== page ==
Americans eat more food on Super Bowl Sunday than any other day of the year except Thanksgiving, according to the Centers for Disease Control and Prevention.
With that being said, the CDC devoted a section of their website to ensuring anyone preparing food for a party on Sunday handles everything properly and appropriately.
To make sure food is properly handled, anyone making food should wash their hands with soap and running water for at least 20 seconds; cutting boards, dishes, utensils and countertops should be washed with hot, soapy water after preparing each food item; and vegetables and fruits should be scrubbed under running water.
Make sure cutting boards, plates and utensils used to cut food is separated so germs do not spread from one food to another.
Anyone about to eat should also wash their hands prior to eating to ensure no germs get into their system.
If cooking meat or microwave dishes, use a food thermometer to make sure they’re cooked to the proper temperature to rid the food of harmful germs. Chicken wings, for example, should reach a minimum internal temperature of 165 degrees. Ground beef should reach 160 degrees.
For anyone preparing food in advance, cooked food should be divided into shallow containers and should be stored in a refrigerator or freezer until the party begins.
Hot food should be kept at around 140 degrees or warmer. Use chafing dishes, slow cookers and warming trays to keep food hot.
Cold food, such as salsa and guacamole, should be kept at 40 degrees or colder. Use small service trays or put serving dishes in bowls of ice.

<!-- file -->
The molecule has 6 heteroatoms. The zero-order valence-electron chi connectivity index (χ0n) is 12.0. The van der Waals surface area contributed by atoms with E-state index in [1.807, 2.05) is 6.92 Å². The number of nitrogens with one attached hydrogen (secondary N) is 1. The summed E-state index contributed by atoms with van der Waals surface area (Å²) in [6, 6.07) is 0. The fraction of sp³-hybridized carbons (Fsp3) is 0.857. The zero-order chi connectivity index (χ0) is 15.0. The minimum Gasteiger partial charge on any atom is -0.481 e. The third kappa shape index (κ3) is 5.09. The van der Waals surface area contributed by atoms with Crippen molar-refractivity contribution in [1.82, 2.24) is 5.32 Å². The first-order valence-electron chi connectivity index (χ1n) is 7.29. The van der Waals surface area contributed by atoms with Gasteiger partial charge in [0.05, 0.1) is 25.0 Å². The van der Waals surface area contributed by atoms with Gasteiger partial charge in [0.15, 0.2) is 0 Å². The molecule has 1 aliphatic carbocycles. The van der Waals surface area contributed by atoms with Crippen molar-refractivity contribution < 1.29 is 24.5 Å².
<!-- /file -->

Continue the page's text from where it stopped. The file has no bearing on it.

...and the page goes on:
Hot and cold food protocol applies to takeout and delivery food as well.
Large pots of food — like soups, stews or large cuts of meat — should be divided into small quantities for refrigeration to allow them to cool quickly and to minimize time the food spends in the “danger zone” between 40 degrees and 140 degrees.
If microwaving food, ensure there are no cold spots; areas that are not completely cooked can harbor germs. Always follow standing time directions for the extra few minutes food should rest following cooking to ensure the cooking is complete.
While keeping an eye on the score, keep an eye on the food left out. Any perishable foods that have been out at room temperature for two hours or more should be thrown away.
When it comes to chips and dip, make sure partygoers have their own plates to eat off of and serving utensils to discourage them from eating directly from the bowls.
Leftovers can be stored in smaller portions or pieces in shallow containers. The containers should put in the freezer or refrigerator. This should happen within two hours of food preparation. Putting hot food directly into the refrigerator is OK, the CDC said.
Any leftovers that will be eaten in the next few days can be refrigerated. Anything you don’t anticipate eating within four days should be put in the freezer.
All leftovers should be reheated to at least 165 degrees before they’re served — including leftovers warmed up in the microwave.